As far as the European Automobile Manufacturers Association (ACEA) is concerned, we can count Brexit as occurring from the start of this year – the association has already removed the UK from its passenger car registration figures for January 2020. Registrations for the slimmed-down EU27 region fell 7.5 per cent year-on-year, to 956,779 units. Registrations fell by a similar level on our side of the channel, with figures from the Society of Motor Manufacturers and Traders (SMMT) showing a 7.3 per cent decline in January, to 149,279 units.
Commercial vehicle registrations dropped both in the UK and the EU in September, according to figures published by the European Automobile Manufacturers Association (ACEA). Total commercial new commercial vehicle registrations in the UK fell 22.0 per cent year-on-year to 47,074 units. This was the largest decline seen in a major market, and no doubt driven in part by continued Brexit uncertainty. Across the EU as a whole, total new commercial vehicle registrations decreased 10.0 per cent year-on-year to 191,588 units.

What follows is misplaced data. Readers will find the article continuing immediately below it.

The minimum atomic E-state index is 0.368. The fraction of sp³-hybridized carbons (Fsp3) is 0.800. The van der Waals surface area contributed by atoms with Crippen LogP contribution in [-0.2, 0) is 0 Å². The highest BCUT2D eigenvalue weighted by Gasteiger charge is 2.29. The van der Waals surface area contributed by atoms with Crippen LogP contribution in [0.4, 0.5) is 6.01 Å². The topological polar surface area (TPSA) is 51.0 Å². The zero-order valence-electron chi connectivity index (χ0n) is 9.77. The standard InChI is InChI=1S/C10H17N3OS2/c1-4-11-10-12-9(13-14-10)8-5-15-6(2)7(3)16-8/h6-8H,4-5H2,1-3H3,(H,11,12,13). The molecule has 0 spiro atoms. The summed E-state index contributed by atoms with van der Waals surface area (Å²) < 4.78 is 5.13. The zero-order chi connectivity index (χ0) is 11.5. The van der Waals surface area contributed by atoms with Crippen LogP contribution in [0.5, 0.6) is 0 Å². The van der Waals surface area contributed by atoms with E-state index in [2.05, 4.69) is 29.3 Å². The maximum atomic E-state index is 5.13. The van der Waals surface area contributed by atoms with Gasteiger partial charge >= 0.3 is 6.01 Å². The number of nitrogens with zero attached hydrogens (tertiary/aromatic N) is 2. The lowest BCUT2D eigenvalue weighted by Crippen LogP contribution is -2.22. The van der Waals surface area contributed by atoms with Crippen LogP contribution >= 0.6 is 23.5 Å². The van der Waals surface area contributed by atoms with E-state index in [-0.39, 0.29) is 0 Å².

With just over one month to go before the UK is due to leave the EU, the European automotive industry today made a united call for the UK and the EU to avoid a ‘no deal’ Brexit scenario. The lead organisations representing vehicle and parts manufacturers across the EU, the European Automobile Manufacturers Association (ACEA) and European Association of Automotive Suppliers (CLEPA), have joined forces with 21 national associations, including the UK’s Society of Motor Manufacturers and Traders (SMMT), to stress the impact a ‘no deal’ Brexit would have on what they call “one of Europe’s most valuable economic assets.”